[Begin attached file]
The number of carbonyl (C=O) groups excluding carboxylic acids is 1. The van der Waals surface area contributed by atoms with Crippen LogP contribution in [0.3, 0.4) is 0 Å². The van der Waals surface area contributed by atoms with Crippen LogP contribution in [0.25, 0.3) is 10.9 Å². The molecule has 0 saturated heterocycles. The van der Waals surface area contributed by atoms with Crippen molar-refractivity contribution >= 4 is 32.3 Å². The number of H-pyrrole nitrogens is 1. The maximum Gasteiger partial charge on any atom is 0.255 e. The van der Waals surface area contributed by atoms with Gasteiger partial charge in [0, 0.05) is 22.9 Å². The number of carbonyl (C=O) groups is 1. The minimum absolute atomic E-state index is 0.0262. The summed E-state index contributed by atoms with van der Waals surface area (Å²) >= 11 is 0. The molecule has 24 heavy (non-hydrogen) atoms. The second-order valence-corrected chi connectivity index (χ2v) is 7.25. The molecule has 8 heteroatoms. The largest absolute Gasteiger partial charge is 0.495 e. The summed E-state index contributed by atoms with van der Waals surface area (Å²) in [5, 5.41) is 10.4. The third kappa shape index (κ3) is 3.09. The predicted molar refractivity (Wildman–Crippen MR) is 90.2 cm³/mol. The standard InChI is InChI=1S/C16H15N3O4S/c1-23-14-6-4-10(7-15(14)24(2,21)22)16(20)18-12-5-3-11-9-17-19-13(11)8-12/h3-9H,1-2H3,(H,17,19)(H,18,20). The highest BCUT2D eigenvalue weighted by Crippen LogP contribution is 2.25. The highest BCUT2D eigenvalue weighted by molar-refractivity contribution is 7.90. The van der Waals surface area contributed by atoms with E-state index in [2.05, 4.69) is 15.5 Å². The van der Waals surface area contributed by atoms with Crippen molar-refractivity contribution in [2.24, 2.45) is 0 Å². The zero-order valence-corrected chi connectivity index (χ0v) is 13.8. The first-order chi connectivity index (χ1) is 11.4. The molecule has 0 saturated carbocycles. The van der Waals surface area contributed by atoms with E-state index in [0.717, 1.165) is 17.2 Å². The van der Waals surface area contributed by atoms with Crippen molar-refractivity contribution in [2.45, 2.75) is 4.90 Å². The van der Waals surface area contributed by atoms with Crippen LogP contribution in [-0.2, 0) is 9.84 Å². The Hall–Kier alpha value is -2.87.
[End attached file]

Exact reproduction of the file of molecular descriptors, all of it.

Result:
The number of carbonyl (C=O) groups excluding carboxylic acids is 1. The van der Waals surface area contributed by atoms with Crippen LogP contribution in [0.3, 0.4) is 0 Å². The van der Waals surface area contributed by atoms with Crippen LogP contribution in [0.25, 0.3) is 10.9 Å². The molecule has 0 saturated heterocycles. The van der Waals surface area contributed by atoms with Crippen molar-refractivity contribution >= 4 is 32.3 Å². The number of H-pyrrole nitrogens is 1. The maximum Gasteiger partial charge on any atom is 0.255 e. The van der Waals surface area contributed by atoms with Gasteiger partial charge in [0, 0.05) is 22.9 Å². The number of carbonyl (C=O) groups is 1. The minimum absolute atomic E-state index is 0.0262. The summed E-state index contributed by atoms with van der Waals surface area (Å²) >= 11 is 0. The molecule has 24 heavy (non-hydrogen) atoms. The second-order valence-corrected chi connectivity index (χ2v) is 7.25. The molecule has 8 heteroatoms. The largest absolute Gasteiger partial charge is 0.495 e. The summed E-state index contributed by atoms with van der Waals surface area (Å²) in [5, 5.41) is 10.4. The third kappa shape index (κ3) is 3.09. The predicted molar refractivity (Wildman–Crippen MR) is 90.2 cm³/mol. The standard InChI is InChI=1S/C16H15N3O4S/c1-23-14-6-4-10(7-15(14)24(2,21)22)16(20)18-12-5-3-11-9-17-19-13(11)8-12/h3-9H,1-2H3,(H,17,19)(H,18,20). The highest BCUT2D eigenvalue weighted by Crippen LogP contribution is 2.25. The highest BCUT2D eigenvalue weighted by molar-refractivity contribution is 7.90. The van der Waals surface area contributed by atoms with E-state index in [2.05, 4.69) is 15.5 Å². The van der Waals surface area contributed by atoms with Crippen molar-refractivity contribution in [2.24, 2.45) is 0 Å². The zero-order valence-corrected chi connectivity index (χ0v) is 13.8. The first-order chi connectivity index (χ1) is 11.4. The molecule has 0 saturated carbocycles. The van der Waals surface area contributed by atoms with E-state index in [0.717, 1.165) is 17.2 Å². The van der Waals surface area contributed by atoms with Crippen molar-refractivity contribution in [2.45, 2.75) is 4.90 Å². The van der Waals surface area contributed by atoms with Crippen LogP contribution in [-0.2, 0) is 9.84 Å². The Hall–Kier alpha value is -2.87.